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Toyota’s Catastrophe of Cool Features

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Dave Palmer
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Great story
Dave Palmer   8/9/2013 7:30:06 PM
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Wayne, that's a great fix.  A weakness that many engineers are subject to is that we can easily get carried away by "cool features" that are not so "cool" to anyone but ourselves.   That being said, it seems strange that nobody at Toyota would have caught on to the fact that wires can fail by fatigue.

Rob Spiegel
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Re: Great story
Rob Spiegel   8/9/2013 8:05:36 PM
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I agree, Dave. Back then, I thought Toyota was known for quality circles that should have caught something like this. It would be interesting to know if this design was repeated on subsequent models.

Wayne Eleazer
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Gold
Re: Great story
Wayne Eleazer   8/10/2013 3:55:01 PM
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Yes, I found the experience with the Corona to be atypical of Toyota. In the same timeframe that I was working on the Corona I was also dealing with my new 1978 Celica. I found the Celica to be very well designed both in terms of reliability and maintenance; in fact, I still own it. Soon after I bought the car I was working under the dash to install a cassette tape deck. I was puzzled to see that one connector was wrapped with foam rubber. Then I realized that if the foam had not been there the connector likely would have knocked against something and made some noise while driving. I realized then that the people who built the car been both clever and concerned about even minor issues. Another clever, cool, but problematic feature on my Mom’s Corona was the annunciator panel built into the roof just to the right of the driver. It flashed a “master caution light” (as NASA would describe it) if any measurement went out of whack, and one of these was, believe it or not, the electrolyte level in the battery! Now, for some unaccountable reason sensor wires do not like being immersed in sulfuric acid. When that wire wore down, as it did in a very few years, simply accelerating away from a stop was enough to cause slosh of the battery acid and unporting of the wire. In response, the Master Caution warning light started flashing, telling you to eject or abort the lunar landing, or whatever. We finally just tied that wire to the positive terminal of the battery. Wayne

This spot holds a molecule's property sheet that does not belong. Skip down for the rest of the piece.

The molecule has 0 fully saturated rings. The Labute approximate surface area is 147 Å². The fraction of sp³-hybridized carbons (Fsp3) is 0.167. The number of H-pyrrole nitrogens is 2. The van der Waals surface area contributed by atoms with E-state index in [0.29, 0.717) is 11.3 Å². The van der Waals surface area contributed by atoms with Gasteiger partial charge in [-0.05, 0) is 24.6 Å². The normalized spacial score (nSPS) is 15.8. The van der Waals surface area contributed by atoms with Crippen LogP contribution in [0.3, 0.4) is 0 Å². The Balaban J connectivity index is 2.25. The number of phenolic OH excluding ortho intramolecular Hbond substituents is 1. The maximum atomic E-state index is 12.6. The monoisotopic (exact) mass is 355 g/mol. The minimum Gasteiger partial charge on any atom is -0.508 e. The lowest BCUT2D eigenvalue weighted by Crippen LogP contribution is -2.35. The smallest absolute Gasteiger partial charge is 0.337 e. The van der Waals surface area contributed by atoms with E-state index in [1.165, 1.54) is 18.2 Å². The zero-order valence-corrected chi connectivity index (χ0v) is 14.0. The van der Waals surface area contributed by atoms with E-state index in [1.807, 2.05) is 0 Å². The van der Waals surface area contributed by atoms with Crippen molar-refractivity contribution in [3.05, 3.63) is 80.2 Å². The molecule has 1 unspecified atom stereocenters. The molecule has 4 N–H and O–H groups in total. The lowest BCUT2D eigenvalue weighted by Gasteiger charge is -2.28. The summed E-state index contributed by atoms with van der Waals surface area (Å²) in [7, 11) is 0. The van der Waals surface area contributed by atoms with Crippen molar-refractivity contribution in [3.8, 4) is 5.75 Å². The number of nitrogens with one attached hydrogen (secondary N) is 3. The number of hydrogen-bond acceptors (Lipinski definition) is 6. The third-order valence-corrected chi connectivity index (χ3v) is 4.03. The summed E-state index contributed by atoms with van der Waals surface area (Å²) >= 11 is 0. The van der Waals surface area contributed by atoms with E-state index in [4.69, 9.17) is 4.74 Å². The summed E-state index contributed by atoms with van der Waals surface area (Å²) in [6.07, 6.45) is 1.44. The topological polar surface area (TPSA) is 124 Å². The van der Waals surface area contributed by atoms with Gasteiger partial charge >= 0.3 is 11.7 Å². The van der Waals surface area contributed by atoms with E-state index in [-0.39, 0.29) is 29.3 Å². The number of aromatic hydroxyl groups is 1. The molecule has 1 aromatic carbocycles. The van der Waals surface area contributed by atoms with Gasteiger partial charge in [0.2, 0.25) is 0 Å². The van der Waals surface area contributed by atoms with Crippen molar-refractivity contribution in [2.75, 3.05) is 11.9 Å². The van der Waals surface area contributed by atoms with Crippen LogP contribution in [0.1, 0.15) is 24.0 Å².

OLD_CURMUDGEON
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Platinum
Re: Great story
OLD_CURMUDGEON   8/12/2013 8:52:48 AM
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Wayne, etal: I'm VERY releived to hear all those wonderful stories about your CORONA & CELICA.  I had a 1976 CELICA fastback, the one that looked like a baby MUSTANG.  At any rate, it was a disaster.  It was a 4-speed manual w/ the 20R engine, and never got good gas mileage.  Had a lot of mechanical problems w/ it, and even though it was garage-kept, the weld lip that served to tie the roof structure to the rear side panels & serve as a mounting flange for the rubber gasket of the rear hatch lid, completely rusted out after two years.  I used some GE silicone seal to fasten it in place when I traded it in for my 1980 DATSUN......  I also had a good friend whose wife had a 1974 CELICA sedan..... engine blew w/ less than 50K miles.  We replaced it w/ a used engine from the junkers.  I swore I'd never buy another TOYOTA, and didn't for several decades, but now have gone through 3 CAMRYs...... TOYOTA sure has changed for the better in the past 40 years, no doubt about that.  I'd buy another CAMRY in a heartbeat.  My only caveat is that they're embedding TOO MUCH "intelligence" into them....... I want to be in control, NOT some darn microprocessor!

ADIOS!

JimT@Future-Product-Innovations
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Blogger
Re: Great story
JimT@Future-Product-Innovations   8/15/2013 10:24:49 AM
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I got my first Driver's License in 1976 and dreamed of this car.  Never did get one ,,,, But I loved your comment " ,,,,looked like a Baby Mustang"  So this one's for you:76 Celica

OLD_CURMUDGEON
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Platinum
Re: Great story
OLD_CURMUDGEON   8/15/2013 11:03:15 AM